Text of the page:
Infectious Diseases within the Tiwanaku Periphery
Author(s): Allisen Dahlstedt
Today, infectious diseases, such as tuberculosis, devastate millions of lives annually. The prehistoric prevalence and distribution of such infectious diseases provide context for their modern (re-)emergence, spread, and associated social perceptions, as well as inform the experiences of individuals in the past. Here I examine the expression and distribution of pathological lesions on the skeletal remains of 143 individuals from Omo M10, a Tiwanaku migrant community in Moquegua, Peru. The Middle Horizon (500-1000AD) was a time of population growth and early state expansion in the south-central Andes. During this period, individuals moved between the Tiwanaku capital in Bolivia and peripheral sites in southern Peru, likely to gain access to fertile agricultural land. Infectious diseases often appear and spread with such population growth and increased human interaction, among other environmental and behavioral factors. Differential diagnoses reveal several probable cases of infectious diseases, including human treponematosis and tuberculosis. The presence of Pott’s disease supports the relatively early presence of tuberculosis in southern Peru. These results encourage future research examining social perceptions of these illnesses expressed in mortuary contexts. The integration of future isotopic analyses can additionally inform the potential spread of these diseases through the residential mobility of infected individuals.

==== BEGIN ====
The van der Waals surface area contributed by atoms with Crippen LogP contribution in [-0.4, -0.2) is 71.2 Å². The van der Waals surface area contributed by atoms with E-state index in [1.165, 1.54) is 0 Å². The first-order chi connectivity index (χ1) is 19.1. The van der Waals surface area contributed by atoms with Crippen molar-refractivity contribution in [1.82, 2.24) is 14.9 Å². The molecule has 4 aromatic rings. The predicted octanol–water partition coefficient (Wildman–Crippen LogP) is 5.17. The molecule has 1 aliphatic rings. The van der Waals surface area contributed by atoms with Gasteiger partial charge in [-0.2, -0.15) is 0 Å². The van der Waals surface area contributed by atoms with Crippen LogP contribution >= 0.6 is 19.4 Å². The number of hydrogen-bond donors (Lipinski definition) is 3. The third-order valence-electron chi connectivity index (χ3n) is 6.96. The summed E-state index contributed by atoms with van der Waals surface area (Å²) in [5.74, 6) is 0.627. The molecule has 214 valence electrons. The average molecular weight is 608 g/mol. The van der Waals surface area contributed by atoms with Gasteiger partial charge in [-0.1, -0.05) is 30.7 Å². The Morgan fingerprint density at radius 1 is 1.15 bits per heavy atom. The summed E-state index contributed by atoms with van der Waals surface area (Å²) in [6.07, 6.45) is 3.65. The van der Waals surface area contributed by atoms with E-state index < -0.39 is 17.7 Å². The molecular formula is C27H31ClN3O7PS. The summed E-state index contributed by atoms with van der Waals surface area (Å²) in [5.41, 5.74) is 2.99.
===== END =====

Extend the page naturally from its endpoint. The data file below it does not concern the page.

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Infectious Diseases within the Tiwanaku Periphery. Allisen Dahlstedt. Presented at The 80th Annual Meeting of the Society for American Archaeology, San Francisco, California. 2015 ( tDAR id: 397976)
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